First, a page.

“It was actually a really bad experience,” Elizabeth reflected. “[The doctor] was rough with the exam and insisted on an ultrasound. But endometriosis doesn’t show up on an ultrasound, so the doctor suggested I get psychiatric help to manage my pain.” Fortunately, Elizabeth sought the opinion of one more doctor afterward, which turned out to be a surgery consult confirming the condition. 

“The negative responses from the doctors made me feel like I was losing my mind. For some time, I was almost convinced it was a psychological issue. But the pain was so real I knew it couldn’t have been,” Elizabeth said. “I’m so grateful that my mom was there and pointed out that what I was feeling wasn’t normal.”

Not surprisingly, a recent Healthgrades survey of women found that whether a doctor listens is the number one factor that determines women’s satisfaction with their primary care providers. 

BIPOC Communities

Historically marginalized groups also face frequent biases in the healthcare space that ultimately affect their health. Most recently, the COVID-19 pandemic highlighted lingering stereotypes and care disparities: the CDC reported that Black, American Indian, and Hispanic patients are two times more likely to die from COVID-19 complications than their white non-Hispanic counterparts.

At the height of the pandemic, The New York Times reported on the case of Dr. Susan Moore—a Black woman and practicing physician who began experiencing COVID-19-related chest pain but was denied medication. While in the hospital, Dr. Moore said she had to beg her white doctor to scan her chest and administer painkillers and Remdesivir, the antiviral drug used by many hospitals to treat COVID-19. The doctor refused to listen, denying her symptoms. He claimed he was uncomfortable administering narcotics as part of her treatment plan, which made Dr. Moore feel “like a drug addict” and victim of gaslighting. 

After receiving neck and lung scans showing inflammation, Dr. Moore was finally administered pain medication and sent home. She posted videos on Facebook documenting her experience but ultimately passed a few weeks later. In one of her final videos, she attributed racial prejudice as the cause of her medical neglect, stating: “I put forth, and I maintain, if I was white, I wouldn’t have to go through that.”

Biases in healthcare can be difficult to confront, but education and DEI training can mean the difference between a patient surviving and a patient dying a preventable death. With a recent study showing that medical professionals are almost three times more likely to use negative terms like “noncompliant” or “agitated” in Black patients’ health records than in those of white patients, there’s still a lot of work left to do in this space.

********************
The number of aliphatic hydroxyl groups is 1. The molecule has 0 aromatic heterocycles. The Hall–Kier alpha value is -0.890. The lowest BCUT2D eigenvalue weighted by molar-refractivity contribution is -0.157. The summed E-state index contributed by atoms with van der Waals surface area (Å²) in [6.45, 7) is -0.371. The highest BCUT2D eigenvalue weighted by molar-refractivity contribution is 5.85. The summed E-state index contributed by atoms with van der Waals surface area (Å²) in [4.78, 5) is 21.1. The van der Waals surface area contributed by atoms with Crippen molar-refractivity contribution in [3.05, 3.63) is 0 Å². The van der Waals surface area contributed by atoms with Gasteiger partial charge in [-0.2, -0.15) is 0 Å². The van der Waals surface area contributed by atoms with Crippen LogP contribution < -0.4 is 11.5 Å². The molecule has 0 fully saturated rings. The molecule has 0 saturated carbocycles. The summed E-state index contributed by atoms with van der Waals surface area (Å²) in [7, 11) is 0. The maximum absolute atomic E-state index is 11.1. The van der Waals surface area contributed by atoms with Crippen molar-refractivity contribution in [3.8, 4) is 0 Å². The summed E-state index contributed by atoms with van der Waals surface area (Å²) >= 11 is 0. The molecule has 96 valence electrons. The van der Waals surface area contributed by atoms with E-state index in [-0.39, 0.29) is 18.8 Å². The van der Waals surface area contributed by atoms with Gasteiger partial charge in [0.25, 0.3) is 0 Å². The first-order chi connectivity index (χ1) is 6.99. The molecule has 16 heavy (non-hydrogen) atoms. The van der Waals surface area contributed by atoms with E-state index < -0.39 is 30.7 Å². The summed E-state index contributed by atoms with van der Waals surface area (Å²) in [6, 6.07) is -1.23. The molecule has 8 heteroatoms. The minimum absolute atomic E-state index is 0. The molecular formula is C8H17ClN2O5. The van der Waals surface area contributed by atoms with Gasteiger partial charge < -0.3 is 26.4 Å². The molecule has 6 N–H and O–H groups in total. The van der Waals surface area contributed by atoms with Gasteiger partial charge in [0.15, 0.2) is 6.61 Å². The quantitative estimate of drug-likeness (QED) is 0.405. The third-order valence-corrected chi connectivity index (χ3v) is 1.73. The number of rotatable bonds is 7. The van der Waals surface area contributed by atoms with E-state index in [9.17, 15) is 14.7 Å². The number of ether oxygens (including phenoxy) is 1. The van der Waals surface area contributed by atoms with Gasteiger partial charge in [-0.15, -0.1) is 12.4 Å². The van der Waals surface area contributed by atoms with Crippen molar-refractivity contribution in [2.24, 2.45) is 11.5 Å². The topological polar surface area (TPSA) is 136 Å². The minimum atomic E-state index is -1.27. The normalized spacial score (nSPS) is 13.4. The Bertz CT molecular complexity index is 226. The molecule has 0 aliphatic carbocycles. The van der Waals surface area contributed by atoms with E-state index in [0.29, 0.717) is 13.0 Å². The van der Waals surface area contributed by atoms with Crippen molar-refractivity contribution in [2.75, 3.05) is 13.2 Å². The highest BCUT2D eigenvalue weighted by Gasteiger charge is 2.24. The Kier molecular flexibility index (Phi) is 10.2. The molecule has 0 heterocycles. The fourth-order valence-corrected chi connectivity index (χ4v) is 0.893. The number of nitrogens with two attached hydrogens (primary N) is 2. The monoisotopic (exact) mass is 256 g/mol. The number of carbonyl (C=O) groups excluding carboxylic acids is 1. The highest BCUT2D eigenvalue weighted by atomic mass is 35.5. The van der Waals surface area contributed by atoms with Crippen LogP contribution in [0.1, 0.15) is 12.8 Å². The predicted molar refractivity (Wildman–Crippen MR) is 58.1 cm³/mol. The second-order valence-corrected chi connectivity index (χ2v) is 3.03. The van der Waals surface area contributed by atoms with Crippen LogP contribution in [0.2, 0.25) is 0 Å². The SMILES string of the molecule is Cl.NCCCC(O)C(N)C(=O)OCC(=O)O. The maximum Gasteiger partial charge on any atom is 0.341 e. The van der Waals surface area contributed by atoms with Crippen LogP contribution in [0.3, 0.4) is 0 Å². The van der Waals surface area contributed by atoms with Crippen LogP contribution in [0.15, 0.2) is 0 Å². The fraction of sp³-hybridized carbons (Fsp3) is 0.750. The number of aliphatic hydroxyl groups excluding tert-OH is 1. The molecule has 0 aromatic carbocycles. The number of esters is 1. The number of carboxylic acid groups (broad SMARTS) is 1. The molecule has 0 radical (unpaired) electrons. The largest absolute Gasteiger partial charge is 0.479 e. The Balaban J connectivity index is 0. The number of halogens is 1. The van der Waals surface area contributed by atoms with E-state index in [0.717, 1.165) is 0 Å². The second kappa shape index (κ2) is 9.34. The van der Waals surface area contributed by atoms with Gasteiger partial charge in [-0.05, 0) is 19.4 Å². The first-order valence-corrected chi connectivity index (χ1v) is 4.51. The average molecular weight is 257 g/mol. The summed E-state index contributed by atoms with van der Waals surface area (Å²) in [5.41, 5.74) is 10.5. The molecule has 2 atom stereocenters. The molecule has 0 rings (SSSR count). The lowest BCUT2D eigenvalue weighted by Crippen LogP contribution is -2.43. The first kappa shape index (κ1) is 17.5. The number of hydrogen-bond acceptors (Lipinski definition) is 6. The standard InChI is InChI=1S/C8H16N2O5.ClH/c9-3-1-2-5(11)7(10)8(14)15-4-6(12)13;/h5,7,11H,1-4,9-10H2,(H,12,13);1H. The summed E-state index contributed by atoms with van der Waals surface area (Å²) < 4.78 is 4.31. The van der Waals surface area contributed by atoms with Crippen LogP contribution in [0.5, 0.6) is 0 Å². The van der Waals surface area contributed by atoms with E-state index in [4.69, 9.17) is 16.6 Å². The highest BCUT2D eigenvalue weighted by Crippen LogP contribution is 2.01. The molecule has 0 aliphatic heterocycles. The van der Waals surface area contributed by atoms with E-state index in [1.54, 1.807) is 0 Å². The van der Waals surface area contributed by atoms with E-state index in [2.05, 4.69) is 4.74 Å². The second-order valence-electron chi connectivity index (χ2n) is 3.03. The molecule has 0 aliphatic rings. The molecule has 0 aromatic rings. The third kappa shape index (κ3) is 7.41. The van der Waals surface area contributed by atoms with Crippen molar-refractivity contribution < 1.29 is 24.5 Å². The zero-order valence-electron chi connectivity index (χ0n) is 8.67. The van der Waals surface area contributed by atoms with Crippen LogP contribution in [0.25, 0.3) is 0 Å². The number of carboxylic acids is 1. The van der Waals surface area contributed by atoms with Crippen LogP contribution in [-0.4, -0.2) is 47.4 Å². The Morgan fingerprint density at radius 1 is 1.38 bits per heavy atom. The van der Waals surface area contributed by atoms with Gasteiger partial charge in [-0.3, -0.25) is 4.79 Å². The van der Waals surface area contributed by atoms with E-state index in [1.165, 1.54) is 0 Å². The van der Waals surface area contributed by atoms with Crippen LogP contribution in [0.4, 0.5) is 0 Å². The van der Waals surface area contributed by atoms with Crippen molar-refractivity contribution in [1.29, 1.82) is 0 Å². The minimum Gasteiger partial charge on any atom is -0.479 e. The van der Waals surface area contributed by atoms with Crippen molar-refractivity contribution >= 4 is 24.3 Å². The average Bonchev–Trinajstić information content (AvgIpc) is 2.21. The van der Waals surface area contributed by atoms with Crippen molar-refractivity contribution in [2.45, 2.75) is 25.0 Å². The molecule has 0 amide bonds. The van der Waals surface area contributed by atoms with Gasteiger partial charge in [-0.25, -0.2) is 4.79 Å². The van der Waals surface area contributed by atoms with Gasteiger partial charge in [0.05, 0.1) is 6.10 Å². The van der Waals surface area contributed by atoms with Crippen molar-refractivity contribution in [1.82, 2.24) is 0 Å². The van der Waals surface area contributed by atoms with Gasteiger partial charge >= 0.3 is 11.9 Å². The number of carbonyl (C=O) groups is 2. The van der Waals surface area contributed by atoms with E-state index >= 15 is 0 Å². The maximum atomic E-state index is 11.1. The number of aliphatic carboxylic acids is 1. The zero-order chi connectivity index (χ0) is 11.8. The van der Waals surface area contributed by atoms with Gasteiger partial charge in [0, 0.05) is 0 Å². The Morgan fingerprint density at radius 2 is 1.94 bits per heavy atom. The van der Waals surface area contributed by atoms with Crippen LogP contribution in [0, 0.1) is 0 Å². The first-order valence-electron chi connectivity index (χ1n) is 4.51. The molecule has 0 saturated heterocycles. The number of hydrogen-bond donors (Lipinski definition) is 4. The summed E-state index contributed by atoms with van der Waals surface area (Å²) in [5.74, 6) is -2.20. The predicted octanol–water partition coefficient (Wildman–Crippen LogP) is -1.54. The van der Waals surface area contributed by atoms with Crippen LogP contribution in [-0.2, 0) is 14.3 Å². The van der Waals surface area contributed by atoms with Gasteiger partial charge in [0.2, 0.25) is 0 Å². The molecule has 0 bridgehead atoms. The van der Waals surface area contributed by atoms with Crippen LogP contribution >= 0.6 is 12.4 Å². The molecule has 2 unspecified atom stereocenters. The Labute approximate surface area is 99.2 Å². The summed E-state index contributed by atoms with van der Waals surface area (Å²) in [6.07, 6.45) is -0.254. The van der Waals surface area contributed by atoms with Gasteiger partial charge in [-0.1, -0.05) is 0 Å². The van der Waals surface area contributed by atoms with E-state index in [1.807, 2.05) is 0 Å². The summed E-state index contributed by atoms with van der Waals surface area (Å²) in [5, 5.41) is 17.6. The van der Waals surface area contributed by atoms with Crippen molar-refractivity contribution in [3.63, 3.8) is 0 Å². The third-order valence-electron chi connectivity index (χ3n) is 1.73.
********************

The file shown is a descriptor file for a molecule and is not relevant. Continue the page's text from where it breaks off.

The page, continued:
LGBTQIA+ Patients

Despite progress made in recent years towards greater LGBTQIA+ acceptance and visibility, many members of this community continue to experience medical gaslighting, leading to significant disparities in healthcare access and outcomes. In 2018, the Center for American Progress published a nationally representative survey that grouped participants into lesbian, gay, bisexual, and queer (LGBQ) and found that nearly one in 10 LGBQ individuals had a doctor refuse to see them because of their sexual orientation. In the same survey, almost three in 10 transgender people were denied care because of their gender identity. More recently, a poll by The 19th News showed that 28% of LGBTQIA+ people had been stereotyped at a doctor’s office, and 24% said they were blamed for their own health problems.

What’s more, when an LGBTQIA+ person belongs to more than one marginalized group—such as a Black transgender woman—these problems become amplified, and it becomes more challenging for these patients to get the medical assistance they need.

How Can Marketers Help Prevent Instances of Gaslighting?

Patients want to feel supported and understood when addressing health problems with a physician. But experiencing medical gaslighting can deter patients from seeking further care, which can escalate to more critical conditions that remain unaddressed.